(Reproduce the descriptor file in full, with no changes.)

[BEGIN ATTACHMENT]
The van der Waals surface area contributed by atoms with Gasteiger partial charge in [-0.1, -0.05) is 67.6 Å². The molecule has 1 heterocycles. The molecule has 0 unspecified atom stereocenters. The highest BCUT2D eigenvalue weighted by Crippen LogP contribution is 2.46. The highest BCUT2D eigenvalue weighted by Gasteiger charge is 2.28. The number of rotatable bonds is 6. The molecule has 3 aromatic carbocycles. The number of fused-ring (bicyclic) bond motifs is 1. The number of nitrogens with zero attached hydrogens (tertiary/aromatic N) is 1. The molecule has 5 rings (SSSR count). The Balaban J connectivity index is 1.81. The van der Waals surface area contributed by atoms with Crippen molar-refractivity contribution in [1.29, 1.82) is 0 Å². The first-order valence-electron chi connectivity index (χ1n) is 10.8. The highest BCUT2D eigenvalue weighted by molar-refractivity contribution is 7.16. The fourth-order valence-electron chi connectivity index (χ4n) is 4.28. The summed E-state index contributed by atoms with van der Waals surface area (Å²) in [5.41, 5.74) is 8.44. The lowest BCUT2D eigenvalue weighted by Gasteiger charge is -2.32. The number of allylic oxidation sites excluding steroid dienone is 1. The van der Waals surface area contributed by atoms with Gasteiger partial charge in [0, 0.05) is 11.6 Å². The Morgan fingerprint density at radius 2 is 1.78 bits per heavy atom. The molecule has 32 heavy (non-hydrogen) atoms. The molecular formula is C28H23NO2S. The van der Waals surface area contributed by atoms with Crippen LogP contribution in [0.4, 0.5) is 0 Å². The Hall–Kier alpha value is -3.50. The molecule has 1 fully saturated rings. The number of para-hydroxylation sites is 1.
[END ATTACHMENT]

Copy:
The van der Waals surface area contributed by atoms with Gasteiger partial charge in [-0.1, -0.05) is 67.6 Å². The molecule has 1 heterocycles. The molecule has 0 unspecified atom stereocenters. The highest BCUT2D eigenvalue weighted by Crippen LogP contribution is 2.46. The highest BCUT2D eigenvalue weighted by Gasteiger charge is 2.28. The number of rotatable bonds is 6. The molecule has 3 aromatic carbocycles. The number of fused-ring (bicyclic) bond motifs is 1. The number of nitrogens with zero attached hydrogens (tertiary/aromatic N) is 1. The molecule has 5 rings (SSSR count). The Balaban J connectivity index is 1.81. The van der Waals surface area contributed by atoms with Crippen molar-refractivity contribution in [1.29, 1.82) is 0 Å². The first-order valence-electron chi connectivity index (χ1n) is 10.8. The highest BCUT2D eigenvalue weighted by molar-refractivity contribution is 7.16. The fourth-order valence-electron chi connectivity index (χ4n) is 4.28. The summed E-state index contributed by atoms with van der Waals surface area (Å²) in [5.41, 5.74) is 8.44. The lowest BCUT2D eigenvalue weighted by Gasteiger charge is -2.32. The number of allylic oxidation sites excluding steroid dienone is 1. The van der Waals surface area contributed by atoms with Gasteiger partial charge in [0, 0.05) is 11.6 Å². The Morgan fingerprint density at radius 2 is 1.78 bits per heavy atom. The molecule has 32 heavy (non-hydrogen) atoms. The molecular formula is C28H23NO2S. The van der Waals surface area contributed by atoms with Crippen LogP contribution in [0.4, 0.5) is 0 Å². The Hall–Kier alpha value is -3.50. The molecule has 1 fully saturated rings. The number of para-hydroxylation sites is 1.